When Christians who agree in affirming the sufficiency and primacy of Holy Scripture, embrace the historic creedal faith of the church, value and respect the catholic tradition of the church, agree in upholding the historic moral stances of the church as expressed in Scripture and tradition, yet find themselves in disagreement about a controverted theological issue, the question arises as to how we should go about resolving, or at least acknowledging, disagreement. The approach of a generous evangelical and catholic orthodoxy would be to affirm mutual agreement where it exists, to acknowledge inevitable disagreement, to continue in conversation in hope of resolution of disagreements, but until then to listen respectfully to one another’s arguments, and neither to misrepresent another’s position, nor to dismiss someone for holding a positions that he or she does not actually hold.

That of course would be the ideal. Unfortunately, far more in keeping with the current spirit of the age would be to echo the pattern of the partisan debates that so frequently poison the rhetoric of the internet. One might not actually accuse those with whom one disagrees of heresy (although this certainly happens), but it is almost as bad to imply that those in the church who disagree with us are either ignorant, scoundrels, or fools, and perhaps all three. One might summarize one’s opponent’s position in a way that he or she would not recognize as what he or she actually believes, one could then address one’s arguments against those “straw men” positions created by one’s own imagination, refute positions not actually held, and then declare victory. Sadly, this has too often been the pattern of disagreement in the history of the Christian church even among those who self-identify as orthodox Christians.

Which leads me back to the topic of the essay written by Bishop Grant and myself. Although we did not release our essay to the public (at the request of the bishops of the ACNA), we were both surprised to discover recently that not only had the document been publicly released (without either of the authors being notified or consulted), but that what we wrote as a short essay and an outline was accompanied by a “Response” (actually an attempted refutation) that was quite a bit longer than the original essay. The “Response” seems to be an official document of “The Anglican Diocese of the Living Word.” The “Response” is anonymous, produced by a “team of four clergy” at the request of the Rt. Rev. Julian Dobbs.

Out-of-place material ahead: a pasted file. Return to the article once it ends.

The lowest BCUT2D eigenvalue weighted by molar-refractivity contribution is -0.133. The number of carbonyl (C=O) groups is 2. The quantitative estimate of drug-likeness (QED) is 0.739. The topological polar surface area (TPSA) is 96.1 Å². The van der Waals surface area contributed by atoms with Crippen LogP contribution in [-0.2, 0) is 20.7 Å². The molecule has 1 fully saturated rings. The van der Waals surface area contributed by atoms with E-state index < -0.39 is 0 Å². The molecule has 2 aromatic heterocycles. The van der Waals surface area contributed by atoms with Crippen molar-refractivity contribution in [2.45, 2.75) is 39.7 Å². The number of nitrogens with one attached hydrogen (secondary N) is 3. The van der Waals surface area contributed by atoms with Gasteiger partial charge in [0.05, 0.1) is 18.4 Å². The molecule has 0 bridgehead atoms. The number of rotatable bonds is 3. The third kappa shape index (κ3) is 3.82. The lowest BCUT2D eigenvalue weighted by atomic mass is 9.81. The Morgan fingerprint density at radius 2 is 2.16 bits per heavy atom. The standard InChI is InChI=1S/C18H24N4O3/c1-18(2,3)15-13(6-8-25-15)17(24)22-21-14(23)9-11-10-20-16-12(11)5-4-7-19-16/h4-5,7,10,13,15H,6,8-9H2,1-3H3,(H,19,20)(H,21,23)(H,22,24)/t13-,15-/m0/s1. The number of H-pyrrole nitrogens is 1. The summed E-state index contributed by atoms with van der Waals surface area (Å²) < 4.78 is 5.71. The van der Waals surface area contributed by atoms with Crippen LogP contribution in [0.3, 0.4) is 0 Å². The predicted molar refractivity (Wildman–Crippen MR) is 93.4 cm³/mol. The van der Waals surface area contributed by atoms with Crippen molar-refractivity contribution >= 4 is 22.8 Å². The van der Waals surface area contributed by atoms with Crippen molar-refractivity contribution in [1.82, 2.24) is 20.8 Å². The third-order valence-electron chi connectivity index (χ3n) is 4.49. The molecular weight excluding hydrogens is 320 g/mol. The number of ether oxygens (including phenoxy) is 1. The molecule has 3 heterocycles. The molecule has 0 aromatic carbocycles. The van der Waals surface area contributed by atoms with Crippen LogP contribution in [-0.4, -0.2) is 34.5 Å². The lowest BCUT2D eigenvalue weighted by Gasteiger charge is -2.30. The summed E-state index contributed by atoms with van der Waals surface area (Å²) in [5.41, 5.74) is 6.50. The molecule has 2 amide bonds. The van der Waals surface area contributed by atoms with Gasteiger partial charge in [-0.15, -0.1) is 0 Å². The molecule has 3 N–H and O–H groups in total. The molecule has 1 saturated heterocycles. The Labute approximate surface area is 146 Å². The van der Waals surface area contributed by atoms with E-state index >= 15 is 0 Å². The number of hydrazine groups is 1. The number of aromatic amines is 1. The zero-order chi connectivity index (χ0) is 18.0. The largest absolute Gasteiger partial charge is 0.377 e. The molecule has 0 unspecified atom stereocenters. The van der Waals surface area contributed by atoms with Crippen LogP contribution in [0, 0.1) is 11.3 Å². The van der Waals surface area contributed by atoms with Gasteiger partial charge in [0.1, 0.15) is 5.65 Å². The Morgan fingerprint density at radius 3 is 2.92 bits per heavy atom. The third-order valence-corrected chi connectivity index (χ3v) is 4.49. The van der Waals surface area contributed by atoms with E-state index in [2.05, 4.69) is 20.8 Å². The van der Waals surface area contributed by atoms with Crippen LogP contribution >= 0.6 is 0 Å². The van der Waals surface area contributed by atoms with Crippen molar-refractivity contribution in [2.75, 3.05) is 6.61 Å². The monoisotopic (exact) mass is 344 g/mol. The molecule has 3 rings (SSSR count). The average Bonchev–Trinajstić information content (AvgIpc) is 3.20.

The difference in length between the two documents means that the “Responders” can raise issues or objections of which we certainly would have been aware, and which we might well have addressed in a longer essay, but could not address in a short summary. I myself have written a series of essays on women’s ordination that comes to 500 pages of written text, that has been edited and accepted for publication by a major academic religious publisher. There is almost no objection or observation raised in the “Response” that I have not already addressed somewhere in those essays. My immediate temptation is to respond to the “Response” with the suggestion that people can read my response when my book is published in a few months.

Nonetheless, I intend to respond to the “Response.” Because of its length, and the numerous issues it raises, I will not be able to do so in a single essay. First, however, I want to express my concern about the tone of the “Response,” which all too often echoes the typical rhetoric of internet debate. Bishop Grant and myself are accused of sharing an “examined bias in the ecclesiology of our culture” (“unexamined bias” was probably meant). The “Responders” refer to “progressive theologians” who read “a dualistic, detrimentally hierarchical and patriarchal structure into the text,” who embrace a “linguistic turn [that] results in the idea that an authoritative interpretation of a text is not possible.” They then go on to claim: “Several hermeneutic factors of this type are at play when Drs Witt and Marquand (sic) argue against what they perceive to be the conservative position on the ordination of women.” However, neither Bishop Grant nor myself believes or claims that Scripture has a “dualist,” “detrimentally hierarchial,” or “patriarchal structure.” Neither do we believe that “an authoritative interpretation of a text is not possible.” The authors of the Response do not offer actual evidence that we engage in “several” such “hermeneneutic factors,” because we do not, so they cannot. The objection ascribes to us dishonorable motives based on assumptions that we affirm positions that we would actually oppose.